The Blurb says “It’s a magic wardrobe. There’s a wood inside it, and it’s snowing! Come and see,” begged Lucy.

Lucy has stumbled upon a marvellous land of fauns and centaurs, nymphs and talking animals. But soon she discovers that it is ruled by the cruel White Witch, and can only be freed by Aslan, the great Lion, and four children.

In the never-ending war between good and evil, The Chronicles of Narnia set the stage for battles of epic proportions. Some take place in vast fields, where the forces of light and darkness clash. But other battles occur within the small chambers of the heart and are equally decisive.

Journeys to the ends of the world, fantastic creatures, betrayals, heroic deeds, and friendships won and lost, all come together in an unforgettable world of magic. So let the adventures begin.

* * * * *

Crime

 

time of deathCourtesy of NetGalley. I read and enjoyed the first few of the Tom Thorne books and then lost track of the series. Time to renew an old acquaintance…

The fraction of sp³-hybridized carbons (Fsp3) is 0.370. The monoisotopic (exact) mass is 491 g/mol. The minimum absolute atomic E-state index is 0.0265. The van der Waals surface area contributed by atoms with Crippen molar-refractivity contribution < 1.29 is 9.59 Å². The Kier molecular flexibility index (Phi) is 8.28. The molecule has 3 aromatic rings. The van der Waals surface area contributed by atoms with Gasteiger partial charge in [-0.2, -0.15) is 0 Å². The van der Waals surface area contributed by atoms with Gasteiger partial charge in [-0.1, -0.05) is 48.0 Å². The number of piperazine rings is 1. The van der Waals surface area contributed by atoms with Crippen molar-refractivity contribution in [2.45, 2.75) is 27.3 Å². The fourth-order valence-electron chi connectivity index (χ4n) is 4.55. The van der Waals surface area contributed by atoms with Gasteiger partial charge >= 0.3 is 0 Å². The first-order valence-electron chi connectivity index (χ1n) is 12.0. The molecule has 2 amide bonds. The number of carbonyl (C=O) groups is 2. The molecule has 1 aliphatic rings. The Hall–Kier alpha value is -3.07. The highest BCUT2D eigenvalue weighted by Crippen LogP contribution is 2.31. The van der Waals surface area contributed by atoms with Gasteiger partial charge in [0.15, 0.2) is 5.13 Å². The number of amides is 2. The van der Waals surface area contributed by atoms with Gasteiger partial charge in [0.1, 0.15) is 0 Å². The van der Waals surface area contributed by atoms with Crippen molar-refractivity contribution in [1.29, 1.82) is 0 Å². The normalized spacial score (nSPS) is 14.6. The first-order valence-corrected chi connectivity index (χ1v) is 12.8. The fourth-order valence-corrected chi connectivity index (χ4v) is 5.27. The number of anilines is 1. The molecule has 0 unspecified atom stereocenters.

The Blurb saysThe astonishing thirteenth Tom Thorne novel is a story of kidnapping, the tabloid press, and a frightening case of mistaken identity.

Tom Thorne is on holiday with his girlfriend DS Helen Weeks, when two girls are abducted in Helen’s home town. When a body is discovered and a man is arrested, Helen recognizes the suspect’s wife as an old school-friend and returns home for the first time in twenty-five years to lend her support. As his partner faces up to a past she has tried desperately to forget and a media storm engulfs the town, Thorne becomes convinced that, despite overwhelming evidence of his guilt, the police have got the wrong man. There is still an extremely clever and killer on the loose and a missing girl who Thorne believes might still be alive.”